Skipping architectural design can be penny-wise, pound foolish
“I already have a design, I just need the plans drawn up.” This is a statement that makes architects cringe. In some cases, it will cause the architect to turn down your project. What someone thinks is a “design” could have a lot of missing pieces. Even when people use design software to draw up a floor plan, their idea typically hasn’t taken into consideration the building code requirements, local ordinances, structural issues, cost of construction, best use of space and other important factors. By saying they have a completed design, the client has boxed the architect into a corner. The client will get a lower quality outcome as a result.
We certainly want our clients to come to us with ideas, sketches, photos, and examples of what they like. They can bring us their version of the design. We will work closely with the client to incorporate their ideas, needs and desires into the final design. We don’t expect a blank slate. But we want the latitude to utilize our expertise and experience to come up with the best possible design within the client’s budget. We will then draw it up into a set of construction documents (plans and specifications). If the client thinks that they have already completed the design, they will only want to pay for the documents. They will be unwilling to engage in (and pay for) the creative thought process and design steps that are necessary for an optimal project.
If you have clear ideas about what you would like to achieve, and you like to dabble in design, even use a home version of design software, that’s great! Just don’t assume that you’ve done the architect’s job. Bring us your ideas and we will use those as a starting point for the design.
Licensed architects not only have to complete a college degree in architecture, they must work years of apprenticeship training and pass a battery of rigorous examinations. The amount of time it takes to get an architectural license in the U.S. currently averages 12.5 years! https://www.ncarb.org/press/2017-time-to-architecture-license It takes not only artistic and creative abilities, it also takes geometric and mathematical skills and a strong understanding of physics. An architectural license is a matter of public health and safety, since we all spend much of our lives inside buildings. It’s not something you can learn by buying off-the-shelf software.
Here is an example that we encountered recently. A retail store owner wanted to remodel his store. He thought it was an easy project and he paid an interior designer to draw up a “design” based on his ideas. The interior designer is not a licensed architect, and although the drawings looked legitimate, they didn’t comply with building codes and accessibility requirements. The store owner hired a contractor friend, who started to work on the changes. The next thing he knew, the County slapped him with a stop work order. He came to us to create the permit drawings. (He didn’t want a new design.) We wanted to help him—we are customers of his store. But we couldn’t figure out an easy way to rescue the project (as it was currently laid out) to make it compliant. Basically, he would have to start from the beginning with a new design to fix the deficiencies. He felt that he couldn’t afford to do that because he had already spent money on it. We had to turn down the project. We are not sure how he will resolve the problem. The remedy will doubtless be much more expensive than what he saved with his do-it-yourself design.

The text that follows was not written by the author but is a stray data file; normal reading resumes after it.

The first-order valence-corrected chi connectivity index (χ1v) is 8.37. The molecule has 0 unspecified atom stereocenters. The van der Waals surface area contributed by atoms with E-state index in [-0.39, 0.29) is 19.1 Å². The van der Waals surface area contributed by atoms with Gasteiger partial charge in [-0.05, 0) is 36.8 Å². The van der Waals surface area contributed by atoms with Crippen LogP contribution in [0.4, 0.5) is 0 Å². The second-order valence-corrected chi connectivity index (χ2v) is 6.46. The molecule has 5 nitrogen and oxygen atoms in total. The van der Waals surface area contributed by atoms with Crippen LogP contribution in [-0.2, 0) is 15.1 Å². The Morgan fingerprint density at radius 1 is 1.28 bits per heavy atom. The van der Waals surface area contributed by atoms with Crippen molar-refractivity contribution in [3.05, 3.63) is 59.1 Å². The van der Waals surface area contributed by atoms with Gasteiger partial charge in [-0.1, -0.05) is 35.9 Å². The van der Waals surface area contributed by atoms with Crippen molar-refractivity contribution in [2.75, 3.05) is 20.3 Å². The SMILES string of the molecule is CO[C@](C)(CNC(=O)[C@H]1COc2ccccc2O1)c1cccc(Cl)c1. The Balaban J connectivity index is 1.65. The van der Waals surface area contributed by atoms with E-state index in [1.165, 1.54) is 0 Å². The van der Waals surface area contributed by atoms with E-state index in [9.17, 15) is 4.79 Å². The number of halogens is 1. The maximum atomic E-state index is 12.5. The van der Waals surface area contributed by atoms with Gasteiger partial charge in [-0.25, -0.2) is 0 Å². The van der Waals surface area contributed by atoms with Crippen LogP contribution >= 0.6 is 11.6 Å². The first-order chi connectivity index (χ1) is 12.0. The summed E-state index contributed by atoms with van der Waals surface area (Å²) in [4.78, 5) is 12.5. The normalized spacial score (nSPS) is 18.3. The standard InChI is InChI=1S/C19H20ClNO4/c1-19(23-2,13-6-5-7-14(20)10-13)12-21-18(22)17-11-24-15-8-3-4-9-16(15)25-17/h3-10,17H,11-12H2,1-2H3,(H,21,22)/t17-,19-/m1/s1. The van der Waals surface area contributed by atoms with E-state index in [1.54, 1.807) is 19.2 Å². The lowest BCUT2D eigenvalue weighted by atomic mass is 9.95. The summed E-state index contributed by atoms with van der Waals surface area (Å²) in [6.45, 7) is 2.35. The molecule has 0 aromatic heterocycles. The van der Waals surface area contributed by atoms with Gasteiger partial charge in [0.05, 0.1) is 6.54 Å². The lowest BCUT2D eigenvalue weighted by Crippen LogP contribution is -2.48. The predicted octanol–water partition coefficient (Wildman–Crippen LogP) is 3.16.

On the other hand, we currently have a client who is an interior designer herself. She works on huge hotel projects, but the project she brought to us is the remodel of her home. Obviously, she knows how to design and draft, but she understands that she’s not a specialist in residential projects. She felt that she could use the guidance of an architect who has done a lot of residential work. This creates an ideal situation, where we have great ideas coming from the client who relies on our expertise to make sure that the project is designed properly, and the permitting process goes smoothly.
So, don’t be penny-wise, pound foolish. Hire an architect to go through the design process with you. It will save you money, time and aggravation in the long run. Thanks for reading, and as always, we are “Designing for Your Reality”.
By Lorianna Kastrop, Vice President, The Kastrop Group, Inc. Architects